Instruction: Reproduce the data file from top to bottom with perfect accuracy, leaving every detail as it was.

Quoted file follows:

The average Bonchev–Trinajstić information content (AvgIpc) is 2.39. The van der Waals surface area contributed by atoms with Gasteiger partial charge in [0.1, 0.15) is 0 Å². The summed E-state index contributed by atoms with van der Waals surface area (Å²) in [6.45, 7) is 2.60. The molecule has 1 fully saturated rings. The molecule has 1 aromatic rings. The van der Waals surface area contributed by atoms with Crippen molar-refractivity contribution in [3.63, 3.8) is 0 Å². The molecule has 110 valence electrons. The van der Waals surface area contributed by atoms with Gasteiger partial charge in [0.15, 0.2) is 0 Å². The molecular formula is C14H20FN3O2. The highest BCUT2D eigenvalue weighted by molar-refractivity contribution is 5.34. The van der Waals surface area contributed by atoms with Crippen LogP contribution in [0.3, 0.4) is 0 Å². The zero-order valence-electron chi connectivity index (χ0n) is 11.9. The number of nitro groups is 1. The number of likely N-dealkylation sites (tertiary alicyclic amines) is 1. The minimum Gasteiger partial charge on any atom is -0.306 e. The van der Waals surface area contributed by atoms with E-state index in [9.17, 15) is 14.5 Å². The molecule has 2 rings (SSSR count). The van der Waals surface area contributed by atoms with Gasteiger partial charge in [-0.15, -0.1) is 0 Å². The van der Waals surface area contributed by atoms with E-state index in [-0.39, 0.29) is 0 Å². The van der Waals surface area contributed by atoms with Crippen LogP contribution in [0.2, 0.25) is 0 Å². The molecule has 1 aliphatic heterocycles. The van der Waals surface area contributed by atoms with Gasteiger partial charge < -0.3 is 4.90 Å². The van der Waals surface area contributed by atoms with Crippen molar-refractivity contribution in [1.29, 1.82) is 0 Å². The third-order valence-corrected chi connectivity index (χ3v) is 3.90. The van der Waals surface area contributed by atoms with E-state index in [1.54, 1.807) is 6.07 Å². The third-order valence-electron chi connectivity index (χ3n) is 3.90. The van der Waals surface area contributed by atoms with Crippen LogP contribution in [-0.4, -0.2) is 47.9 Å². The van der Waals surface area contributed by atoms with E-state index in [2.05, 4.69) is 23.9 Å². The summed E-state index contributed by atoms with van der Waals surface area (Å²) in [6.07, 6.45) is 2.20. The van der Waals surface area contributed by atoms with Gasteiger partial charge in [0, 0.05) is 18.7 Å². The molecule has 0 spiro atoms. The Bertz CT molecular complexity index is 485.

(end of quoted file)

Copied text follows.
The average Bonchev–Trinajstić information content (AvgIpc) is 2.39. The van der Waals surface area contributed by atoms with Gasteiger partial charge in [0.1, 0.15) is 0 Å². The summed E-state index contributed by atoms with van der Waals surface area (Å²) in [6.45, 7) is 2.60. The molecule has 1 fully saturated rings. The molecule has 1 aromatic rings. The van der Waals surface area contributed by atoms with Crippen molar-refractivity contribution in [3.63, 3.8) is 0 Å². The molecule has 110 valence electrons. The van der Waals surface area contributed by atoms with Gasteiger partial charge in [0.15, 0.2) is 0 Å². The molecular formula is C14H20FN3O2. The highest BCUT2D eigenvalue weighted by molar-refractivity contribution is 5.34. The van der Waals surface area contributed by atoms with Crippen LogP contribution in [0.3, 0.4) is 0 Å². The zero-order valence-electron chi connectivity index (χ0n) is 11.9. The number of nitro groups is 1. The number of likely N-dealkylation sites (tertiary alicyclic amines) is 1. The minimum Gasteiger partial charge on any atom is -0.306 e. The van der Waals surface area contributed by atoms with E-state index in [9.17, 15) is 14.5 Å². The molecule has 2 rings (SSSR count). The van der Waals surface area contributed by atoms with Gasteiger partial charge in [-0.15, -0.1) is 0 Å². The van der Waals surface area contributed by atoms with E-state index in [-0.39, 0.29) is 0 Å². The van der Waals surface area contributed by atoms with Crippen LogP contribution in [0.2, 0.25) is 0 Å². The molecule has 1 aliphatic heterocycles. The van der Waals surface area contributed by atoms with Gasteiger partial charge < -0.3 is 4.90 Å². The van der Waals surface area contributed by atoms with Crippen molar-refractivity contribution in [1.29, 1.82) is 0 Å². The third-order valence-corrected chi connectivity index (χ3v) is 3.90. The van der Waals surface area contributed by atoms with E-state index in [1.54, 1.807) is 6.07 Å². The third-order valence-electron chi connectivity index (χ3n) is 3.90. The van der Waals surface area contributed by atoms with Crippen LogP contribution in [-0.4, -0.2) is 47.9 Å². The van der Waals surface area contributed by atoms with E-state index in [2.05, 4.69) is 23.9 Å². The summed E-state index contributed by atoms with van der Waals surface area (Å²) in [6.07, 6.45) is 2.20. The van der Waals surface area contributed by atoms with Gasteiger partial charge in [0, 0.05) is 18.7 Å². The molecule has 0 spiro atoms. The Bertz CT molecular complexity index is 485.